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FINANCIAL TECHNOLOGY | Contributed Content, Singapore
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Brandon Lee

How algorithmic trading is accelerating the IT Infrastructure arms race

BY BRANDON LEE

The next generation of cross-border electronic trading is gaining strong traction over the past few years in the global financial markets. Ironically, in some Asian markets, it can take seconds to execute an equities order. For algorithmic traders who use sophisticated algorithms to trade thousands of shares in mere milliseconds, any slowdown in the transactions can mean loss instead of profit. The spilt second is where traders’ enormous opportunities lie.In other words, slow trading speedscan be seen asthe result of hidden transaction costs. Yet, if financial institutions can deliver high speed capabilities while keeping costs down, they can gain a valuable competitive edge while elevating their game.

High Frequency Trading (HFT) involves the use of computerized algorithms to generate short-term trading signals with a very short risk-holding period.In 2010, HFT accounts for 70% of the turnover of equity markets and over 50% of U.S. equity trade volume. In Asia, HFT drives 40% of market trading activity in Tokyo and around 10% to 30% in Asia Pacific.

So what has been holding Asia’s financial markets back over the past few years? State regulations, opposition from entrenched interests and the lack of critical IT infrastructure are some of the key reasons. The current IT infrastructure of many financial exchanges and financial service institutions in Asia is to be enhanced to meet the anticipated demands for micro-second transactions.Many Asian financial institutions are wising up to this fact – local and regional investors, hedge fund managers and investment banks are exploring all possible means to step up for the IT arms race. Now, IT infrastructure has been widely regarded as a necessity to capture this spilt second advantage and compete with its peers.

For most algorithmic traders, HFT means the need for high performance for cross-border electronic transactions. How can financial institutions improve their connections to key Asian financial markets? This calls for a new generation of sophisticated Financial Data Centres that provides proximity advantages and ultra-low latency solution.

Proximity advantages, as the name suggested, means proximity to the financial exchange. In Hong Kong, for instance, the first Financial Data Centre, to be completed in 2013, is built next to the Hong Kong Exchange’s next generation data centre in Tseung Kwan O.This physical proximity of the trading systems will significantly matter on the latency networks.

A financial grade data centre should be able to provide comprehensive ultra-low latency network environment that acceleratesspeed of data transmission and electronic transaction, from within the data centre, to the local exchange and to other financial hubs. Intra-data centre cross connectivity will provide the shortest possible and most cost-effective data paths among all the financial institutions, including buyers, sellers and data providers housed inside the Financial Data Centre.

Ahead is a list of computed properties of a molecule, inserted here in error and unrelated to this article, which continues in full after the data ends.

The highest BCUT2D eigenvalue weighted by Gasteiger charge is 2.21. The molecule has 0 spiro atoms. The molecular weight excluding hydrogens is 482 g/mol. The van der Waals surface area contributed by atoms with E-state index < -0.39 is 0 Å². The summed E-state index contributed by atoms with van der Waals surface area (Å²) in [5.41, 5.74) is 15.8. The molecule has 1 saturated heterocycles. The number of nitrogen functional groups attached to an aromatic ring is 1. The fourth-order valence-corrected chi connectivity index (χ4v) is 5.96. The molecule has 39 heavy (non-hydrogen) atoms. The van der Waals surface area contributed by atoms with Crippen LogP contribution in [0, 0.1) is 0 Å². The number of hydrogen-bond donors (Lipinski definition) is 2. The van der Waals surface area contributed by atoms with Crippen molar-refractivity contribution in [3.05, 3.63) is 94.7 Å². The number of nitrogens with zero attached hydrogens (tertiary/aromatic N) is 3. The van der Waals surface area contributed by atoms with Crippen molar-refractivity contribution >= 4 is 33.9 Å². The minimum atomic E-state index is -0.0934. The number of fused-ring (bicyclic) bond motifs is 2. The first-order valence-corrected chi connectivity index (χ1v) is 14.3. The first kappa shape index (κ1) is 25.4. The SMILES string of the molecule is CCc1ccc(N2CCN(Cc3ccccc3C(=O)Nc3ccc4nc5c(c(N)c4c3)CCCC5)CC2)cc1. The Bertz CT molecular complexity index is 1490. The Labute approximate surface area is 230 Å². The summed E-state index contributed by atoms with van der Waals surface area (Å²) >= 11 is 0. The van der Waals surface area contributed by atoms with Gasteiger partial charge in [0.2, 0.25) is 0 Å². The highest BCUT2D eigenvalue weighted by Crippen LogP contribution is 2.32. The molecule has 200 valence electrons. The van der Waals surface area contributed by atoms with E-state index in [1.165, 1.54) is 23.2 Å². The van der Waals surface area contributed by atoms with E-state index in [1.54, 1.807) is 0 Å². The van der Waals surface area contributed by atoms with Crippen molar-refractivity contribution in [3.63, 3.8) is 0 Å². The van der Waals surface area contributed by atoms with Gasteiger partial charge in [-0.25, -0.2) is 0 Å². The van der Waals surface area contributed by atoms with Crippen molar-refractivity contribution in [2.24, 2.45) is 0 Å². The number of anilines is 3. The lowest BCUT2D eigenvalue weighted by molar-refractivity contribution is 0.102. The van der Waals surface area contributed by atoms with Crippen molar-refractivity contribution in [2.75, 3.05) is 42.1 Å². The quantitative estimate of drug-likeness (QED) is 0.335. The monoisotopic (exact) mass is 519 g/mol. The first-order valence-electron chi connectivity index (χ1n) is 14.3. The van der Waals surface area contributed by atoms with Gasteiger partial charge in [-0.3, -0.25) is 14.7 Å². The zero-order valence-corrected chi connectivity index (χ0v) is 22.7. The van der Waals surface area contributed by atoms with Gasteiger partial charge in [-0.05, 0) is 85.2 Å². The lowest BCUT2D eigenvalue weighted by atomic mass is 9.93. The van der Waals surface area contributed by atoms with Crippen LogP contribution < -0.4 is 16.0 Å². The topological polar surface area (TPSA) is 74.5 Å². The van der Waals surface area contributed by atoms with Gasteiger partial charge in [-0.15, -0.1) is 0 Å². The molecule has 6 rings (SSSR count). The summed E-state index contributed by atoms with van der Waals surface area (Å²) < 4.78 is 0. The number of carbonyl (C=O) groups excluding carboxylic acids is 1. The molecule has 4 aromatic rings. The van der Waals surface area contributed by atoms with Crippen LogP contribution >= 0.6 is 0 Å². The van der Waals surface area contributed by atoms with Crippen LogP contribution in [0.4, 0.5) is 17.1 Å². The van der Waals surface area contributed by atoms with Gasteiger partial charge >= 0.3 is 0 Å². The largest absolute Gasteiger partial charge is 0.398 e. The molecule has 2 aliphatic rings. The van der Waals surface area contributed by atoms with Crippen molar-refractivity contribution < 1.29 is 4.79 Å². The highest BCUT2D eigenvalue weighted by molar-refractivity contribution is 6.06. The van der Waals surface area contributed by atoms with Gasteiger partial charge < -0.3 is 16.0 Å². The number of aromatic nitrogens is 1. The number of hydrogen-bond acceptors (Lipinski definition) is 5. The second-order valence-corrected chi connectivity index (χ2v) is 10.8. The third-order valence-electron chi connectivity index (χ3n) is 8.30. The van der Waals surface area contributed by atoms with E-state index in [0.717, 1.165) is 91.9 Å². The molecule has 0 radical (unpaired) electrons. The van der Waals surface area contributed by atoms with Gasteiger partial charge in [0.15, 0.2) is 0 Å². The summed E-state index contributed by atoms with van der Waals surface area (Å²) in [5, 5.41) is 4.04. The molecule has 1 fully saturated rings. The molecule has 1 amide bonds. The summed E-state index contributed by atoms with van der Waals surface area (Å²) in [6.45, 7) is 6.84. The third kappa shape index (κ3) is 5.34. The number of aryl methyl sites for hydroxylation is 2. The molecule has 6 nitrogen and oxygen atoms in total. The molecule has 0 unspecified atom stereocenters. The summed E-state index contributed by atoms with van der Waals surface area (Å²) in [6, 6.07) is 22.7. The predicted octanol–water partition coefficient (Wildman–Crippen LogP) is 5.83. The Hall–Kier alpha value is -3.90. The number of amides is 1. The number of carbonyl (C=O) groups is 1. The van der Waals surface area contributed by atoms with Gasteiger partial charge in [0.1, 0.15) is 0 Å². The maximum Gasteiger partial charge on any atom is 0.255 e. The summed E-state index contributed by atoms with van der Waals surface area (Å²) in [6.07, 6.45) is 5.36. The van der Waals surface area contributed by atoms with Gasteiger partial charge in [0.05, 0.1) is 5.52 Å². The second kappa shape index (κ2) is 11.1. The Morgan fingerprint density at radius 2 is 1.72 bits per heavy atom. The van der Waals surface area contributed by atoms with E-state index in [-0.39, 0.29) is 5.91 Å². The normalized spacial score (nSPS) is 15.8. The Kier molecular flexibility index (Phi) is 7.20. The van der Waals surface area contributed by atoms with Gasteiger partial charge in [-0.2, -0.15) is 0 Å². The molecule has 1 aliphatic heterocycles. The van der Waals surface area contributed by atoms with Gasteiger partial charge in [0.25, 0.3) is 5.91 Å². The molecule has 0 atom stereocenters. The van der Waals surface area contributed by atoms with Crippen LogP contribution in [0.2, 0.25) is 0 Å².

Beyond the local proximity to the financial exchange, the connectivity to global exchanges is also important to remain competitive in the global market. Whether the data centre can provide short, direct and high capacity network to major financial hubs is the key. Such kind of ultra-low latency “superhighway” provides a foundation for financial services institutions to compete with international peers, enhance global competitiveness and grow.Taking Hong Kong’s new Financial Data Centre as an example, being the cable landing station of the ultra-low latency network Asia Submarine-cable Express, the Financial Data Centre can provide speedy connections among the three financial hubs in Hong Kong, Singapore and Tokyo with shortened network route. That connection is further extended to the U.S. with PC-1, the undersea cable that offers the shortest route between the U.S. and Japan.

The tipping point of Asian algorithmic trading is just around the corner. To complete and differentiate in the split-second game, many forward-looking financial service institutions have already started to plan their critical IT infrastructure upgrades in full swing. Have you? 

 Brandon Lee, Chief Strategy Officer,  NTT Com Asia

The views expressed in this column are the author's own and do not necessarily reflect this publication's view, and this article is not edited by Asian Banking & Finance. The author was not remunerated for this article.

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Brandon Lee

Brandon Lee

Brandon Lee is Chief Strategy Officer of NTT Com Asia.

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